Popcorn rating: 0/5
Little Red Riding Hood: it’s a creepy old fairytale, isn’t it? And I’m a sucker for a good old lycanthropy-as-a-metaphor-for-coming-of-age story, two of my favourites being Neil Jordan’s dreamlike Company of Wolves and the low-budget Canadian shocker Ginger Snaps, so I thought I’d give Red Riding Hood a go.
Unfortunately, Red Riding Hood, directed by Twilight’s Catherine Hardwicke, has about as much depth as, well, Twilight.
Red Riding Hood is set in a mediaeval European village in which everyone is spotlessly clean with porcelain-white teeth, speaks in a nasal Californian twang and is coiffed and made-up as if for an American Apparel advert. The cliché-ridden dialogue is a monstrous offence to the ears and probably the scariest thing in the film.
This theme-park MediaevalWorld™ is pestered by a werewolf – which occasionally sprints in and kills someone, but this being a film rated 12, it does so in an inexplicably tidy, gore-free fashion. So far, so yawn-inducing.
Then priest Gary Oldman turns up from nowhere, overacts in a silly accent and tells the villagers that the werewolf must be one of them. Everyone gangs up on the village idiot for no obvious reason, and then it’s left to the too-perfect-to-be-true Mary-Sue of a heroine, Valerie (yes, Valerie – that really is her name. Her friend’s called Roxanne. Like, totally mediaeval, right?) to save the day.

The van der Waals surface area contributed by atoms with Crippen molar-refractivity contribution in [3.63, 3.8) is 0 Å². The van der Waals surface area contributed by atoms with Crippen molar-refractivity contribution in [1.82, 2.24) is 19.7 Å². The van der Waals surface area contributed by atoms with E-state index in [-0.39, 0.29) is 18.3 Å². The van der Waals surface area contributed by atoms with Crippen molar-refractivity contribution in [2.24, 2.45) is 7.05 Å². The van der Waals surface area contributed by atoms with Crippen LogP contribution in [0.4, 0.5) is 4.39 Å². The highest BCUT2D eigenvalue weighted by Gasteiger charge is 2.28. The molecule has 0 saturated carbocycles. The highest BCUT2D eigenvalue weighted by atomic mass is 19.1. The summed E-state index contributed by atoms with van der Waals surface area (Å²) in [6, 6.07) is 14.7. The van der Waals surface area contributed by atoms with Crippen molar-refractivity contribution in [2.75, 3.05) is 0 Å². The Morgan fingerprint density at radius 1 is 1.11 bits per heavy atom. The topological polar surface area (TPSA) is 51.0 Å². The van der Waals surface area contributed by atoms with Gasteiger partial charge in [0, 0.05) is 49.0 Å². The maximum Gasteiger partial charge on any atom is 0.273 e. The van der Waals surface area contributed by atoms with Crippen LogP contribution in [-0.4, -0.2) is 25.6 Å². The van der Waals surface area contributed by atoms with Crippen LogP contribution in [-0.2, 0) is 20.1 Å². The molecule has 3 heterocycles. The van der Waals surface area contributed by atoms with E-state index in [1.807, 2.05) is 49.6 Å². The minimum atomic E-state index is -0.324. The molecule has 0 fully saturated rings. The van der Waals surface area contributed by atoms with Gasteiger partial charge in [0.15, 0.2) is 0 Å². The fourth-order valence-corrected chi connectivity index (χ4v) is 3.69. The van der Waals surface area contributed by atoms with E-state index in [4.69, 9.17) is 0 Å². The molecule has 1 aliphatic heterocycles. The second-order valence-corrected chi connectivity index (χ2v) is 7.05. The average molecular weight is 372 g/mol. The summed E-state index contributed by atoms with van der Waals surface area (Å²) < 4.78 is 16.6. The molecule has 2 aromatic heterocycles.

The rest of the plot is a pile of guff not worthy of relating, but suffice it to say that the message overall is that the most important thing in life is to have a brooding, sexy boyfriend, even if he’s a potentially dangerous killer and you have to leave your home and your family to hang around for him until he works through his issues. Oh, and there’s also a thinly-veiled true-love-waits metaphor about learning to control the beast within.
Red Riding Hood is badly acted, badly directed and badly written. It’s not fun, it’s not creepy, it’s not romantic, it’s not dark, it’s not anything except appalling on every level. The special effects are rotten, most of the sets wouldn’t be out of place in panto, and the whole package spreads a horrible misconception that dropping everything for a ‘misunderstood’ brooding pretty boy means you’re twuly in wuv. One day, perhaps we’ll stop peddling this poisonous drivel to teenage girls and give them something positive to watch. In the meantime, strike this DVD off your daughter’s LoveFilm list.